There is an African tradition that teaches when a person says “Hi” to a neighbor, instead of returning the salutation with the same “Hi,” the neighbor is to respond, “I see you.”
How incredibly wise. We pass each other by and so often simply offer perfunctory words of greeting. But as human beings, perhaps, more than anything, we just want to be seen and heard and understood. This African tradition reminds us that we have to intentionally pause and acknowledge and see from a layer underneath.
Where did this rabbi learn of such a meaningful, African tradition? From camp. Yes, summer camp! I just returned from serving on faculty for a week at the Eisner Camp for Living Judaism. Well over twenty years ago, when I was in rabbinic school, I worked as a Unit Head for two summers at the same camp in Great Barrington, Massachusetts.
Those summers were formative in my development as a person and rabbi. I didn’t know from camp. My parents couldn’t afford to send us as kids. I didn’t know I was missing anything one way or the other. But I learned quickly a couple of decades back that eight weeks away from home lend the possibility to change the trajectory of a child’s life. Each day in camp is equal to a week of a child’s “regular life” back at home. Indeed, children evolve, especially, because they are away from their parents. The initial homesickness they feel is not a disease, just a condition which helps the same children learn to trust themselves, feel confident in their independence, realize that they can create safety and connection with others because they themselves are worthwhile.
I never forgot those summers at Eisner, but like everything else in life, the specialness remained, even as the sacred details started to blend in with the fabric of the rest of my life.
Eventually, I had children of my own and my eldest declared that he wanted to go to sleep away camp like his friends. Frankly, my wife and I would have preferred to keep him at home. It didn’t feel natural to us to send him away during our quietest time of the year. He needed to be under our nurturing umbrella we thought. Alas, on the “camp visiting tour”, our son fell in love and the next summer he went off to Eisner for four weeks. I admit, I was heartbroken for most of those weeks. And I will also admit that my son came back not as a different person, but a more evolved version of himself…..more responsible, confident, generous and kind.
In this, my son’s fourth summer, I returned to camp over two decades later to serve as part of the camp’s roving, weekly rabbinic faculty. It was an extraordinary seven days. Not easy, but extraordinary. I was forced by my exposure to so many kids, to look for and see my deepest sense of self. The camp asks children to be vulnerable, accepting others for the worth of their soul, not for their superficial cover. And, so while asking such from children, we adults are forced to do the same. I observed and was moved by kids who normally wear every mask they can find to hide from the world, instead, remove the layers and serve up generosity in portions which if put together, might actually save our world.
I was moved by the depth of spirit and maturity displayed by the counselors in camp. They are barely adults themselves and yet, they hold the emotional and spiritual lives of real children, experiencing life on all ends of the human spectrum. When these same counselors return to the college campus in the fall, most of their friends will assume that their summers were carefree because they worked in camp. But the opposite is true. These caring souls work eighteen hours a day and learn how to be mature and steady leaders because of their work. I believe that the best of them will build on their summer experiences to make meaningful and impactful lives for themselves.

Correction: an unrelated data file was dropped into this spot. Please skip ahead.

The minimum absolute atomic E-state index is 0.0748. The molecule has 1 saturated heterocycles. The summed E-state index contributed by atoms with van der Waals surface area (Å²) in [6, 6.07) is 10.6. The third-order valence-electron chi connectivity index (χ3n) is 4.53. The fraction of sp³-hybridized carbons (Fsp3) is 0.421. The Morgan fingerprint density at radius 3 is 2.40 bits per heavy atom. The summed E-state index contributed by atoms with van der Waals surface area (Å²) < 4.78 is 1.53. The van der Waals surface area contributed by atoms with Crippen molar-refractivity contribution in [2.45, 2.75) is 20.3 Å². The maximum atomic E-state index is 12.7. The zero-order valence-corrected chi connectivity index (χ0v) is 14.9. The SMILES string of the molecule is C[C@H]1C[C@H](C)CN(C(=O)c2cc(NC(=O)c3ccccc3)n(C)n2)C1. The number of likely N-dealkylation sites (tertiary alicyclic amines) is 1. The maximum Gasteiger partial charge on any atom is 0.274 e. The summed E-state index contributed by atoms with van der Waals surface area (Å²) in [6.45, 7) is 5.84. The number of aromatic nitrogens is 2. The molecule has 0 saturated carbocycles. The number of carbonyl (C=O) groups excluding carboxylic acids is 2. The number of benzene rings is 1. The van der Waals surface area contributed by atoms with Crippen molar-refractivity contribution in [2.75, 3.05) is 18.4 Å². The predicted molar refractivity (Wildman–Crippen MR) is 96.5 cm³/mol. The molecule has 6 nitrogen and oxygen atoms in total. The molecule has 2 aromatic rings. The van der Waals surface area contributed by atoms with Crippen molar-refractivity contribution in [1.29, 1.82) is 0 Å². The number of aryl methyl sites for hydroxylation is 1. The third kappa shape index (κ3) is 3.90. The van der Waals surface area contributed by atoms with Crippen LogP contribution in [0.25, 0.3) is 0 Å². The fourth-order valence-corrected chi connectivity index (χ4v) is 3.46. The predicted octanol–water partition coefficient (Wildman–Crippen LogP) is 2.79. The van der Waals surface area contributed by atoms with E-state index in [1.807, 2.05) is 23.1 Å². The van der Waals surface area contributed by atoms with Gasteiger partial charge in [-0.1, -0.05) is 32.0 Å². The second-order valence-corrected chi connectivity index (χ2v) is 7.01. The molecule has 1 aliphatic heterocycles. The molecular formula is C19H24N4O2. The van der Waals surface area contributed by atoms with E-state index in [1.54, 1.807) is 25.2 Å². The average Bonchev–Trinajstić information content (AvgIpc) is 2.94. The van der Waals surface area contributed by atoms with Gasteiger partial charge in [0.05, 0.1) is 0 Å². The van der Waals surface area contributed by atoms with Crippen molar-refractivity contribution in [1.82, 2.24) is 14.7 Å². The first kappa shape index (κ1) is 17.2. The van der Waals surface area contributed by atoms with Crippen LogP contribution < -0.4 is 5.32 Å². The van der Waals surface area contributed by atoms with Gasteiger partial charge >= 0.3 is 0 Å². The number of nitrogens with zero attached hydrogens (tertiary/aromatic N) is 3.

Most moving, was the sense of freedom children seemed to feel by being at camp. Not because they rule the roost, but because, in a safe environment, they are forced to independently make choices……about which activities they love, but more, how to connect in relationship. They are given room to fall down and not have a parent catch them. They don’t have parents there to micromanage their friendships. Their actions have consequences and it is not made better because of their parents’ wherewithal.
Freedom with boundaries and values says it best. All week, I observed children as they shed off their layers and found within, their deepest sense of wisdom and self. I heard children as they laid on the ground and watched the stars, talk with relief about being away from the drama of their home relationships, the constant talk of violence on television and the academic pressure to be perfect.
It is obvious that breaks from our routine are important, but this was more than mere vacation. These days away from home, school these children in character-building, value-evolution and independence-making. It is not magic; it is good old-fashioned, spiritual, wise, evolving, joyous freedom. The campers grew. I grew. And all of us could use the time away from the same, somewhere, not for fantasy, but for independence from all which sometimes keeps us shackled. We all deserve it.
Indeed, the next time, some says “hi” to us; perhaps, we look a little closer and deeper and respond, “I see you”.
Matthew D. Gewirtz is the Senior Rabbi at Congregation B’nai Jeshurun in Short Hills, New Jersey. He is the author of The Gift of Grief: Finding Peace, Transformation and Renewed Life after Great Sorrow? (Random House). A strong advocate of social justice, Matt Gewirtz is a founding executive committee member of the Newark Coalition for Hope and Peace, an interfaith organization of Jews, Christians and Muslims that is committed to ending gang violence in Newark. Matt Gewirtz strives to find joy and meaning in his daily life and is committed to helping do the same for others. His greatest joy comes from his wife, Lauren and their three beautiful children.